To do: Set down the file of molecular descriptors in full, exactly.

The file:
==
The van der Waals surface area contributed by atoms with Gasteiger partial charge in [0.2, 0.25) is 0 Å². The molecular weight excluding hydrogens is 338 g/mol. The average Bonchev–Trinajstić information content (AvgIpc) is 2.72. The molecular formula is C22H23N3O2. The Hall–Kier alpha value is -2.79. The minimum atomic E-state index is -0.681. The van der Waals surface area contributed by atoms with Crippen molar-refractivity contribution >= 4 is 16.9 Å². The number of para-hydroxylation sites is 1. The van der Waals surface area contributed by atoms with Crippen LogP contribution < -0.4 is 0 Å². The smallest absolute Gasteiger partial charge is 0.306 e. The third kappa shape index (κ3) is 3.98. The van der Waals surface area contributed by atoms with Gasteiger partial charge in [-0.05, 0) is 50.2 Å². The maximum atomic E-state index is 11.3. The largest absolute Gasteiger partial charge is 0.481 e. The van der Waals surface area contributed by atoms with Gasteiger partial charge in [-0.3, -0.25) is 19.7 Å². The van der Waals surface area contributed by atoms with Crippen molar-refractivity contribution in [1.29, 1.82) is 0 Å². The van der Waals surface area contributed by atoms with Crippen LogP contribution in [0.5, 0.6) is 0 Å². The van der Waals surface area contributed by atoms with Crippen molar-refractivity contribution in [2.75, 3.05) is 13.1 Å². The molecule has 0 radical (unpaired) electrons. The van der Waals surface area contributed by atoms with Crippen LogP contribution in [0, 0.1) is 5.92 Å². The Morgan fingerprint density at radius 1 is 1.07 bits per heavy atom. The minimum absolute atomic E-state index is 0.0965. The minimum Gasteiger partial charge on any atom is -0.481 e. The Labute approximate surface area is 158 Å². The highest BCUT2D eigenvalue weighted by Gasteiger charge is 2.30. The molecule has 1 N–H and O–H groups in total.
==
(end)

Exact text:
The van der Waals surface area contributed by atoms with Gasteiger partial charge in [0.2, 0.25) is 0 Å². The molecular weight excluding hydrogens is 338 g/mol. The average Bonchev–Trinajstić information content (AvgIpc) is 2.72. The molecular formula is C22H23N3O2. The Hall–Kier alpha value is -2.79. The minimum atomic E-state index is -0.681. The van der Waals surface area contributed by atoms with Crippen molar-refractivity contribution >= 4 is 16.9 Å². The number of para-hydroxylation sites is 1. The van der Waals surface area contributed by atoms with Crippen LogP contribution < -0.4 is 0 Å². The smallest absolute Gasteiger partial charge is 0.306 e. The third kappa shape index (κ3) is 3.98. The van der Waals surface area contributed by atoms with Gasteiger partial charge in [-0.05, 0) is 50.2 Å². The maximum atomic E-state index is 11.3. The largest absolute Gasteiger partial charge is 0.481 e. The van der Waals surface area contributed by atoms with Gasteiger partial charge in [-0.3, -0.25) is 19.7 Å². The van der Waals surface area contributed by atoms with Crippen molar-refractivity contribution in [1.29, 1.82) is 0 Å². The van der Waals surface area contributed by atoms with Crippen LogP contribution in [0.5, 0.6) is 0 Å². The van der Waals surface area contributed by atoms with Crippen molar-refractivity contribution in [2.75, 3.05) is 13.1 Å². The molecule has 0 radical (unpaired) electrons. The van der Waals surface area contributed by atoms with Crippen LogP contribution in [0, 0.1) is 5.92 Å². The Morgan fingerprint density at radius 1 is 1.07 bits per heavy atom. The minimum absolute atomic E-state index is 0.0965. The minimum Gasteiger partial charge on any atom is -0.481 e. The Labute approximate surface area is 158 Å². The highest BCUT2D eigenvalue weighted by Gasteiger charge is 2.30. The molecule has 1 N–H and O–H groups in total.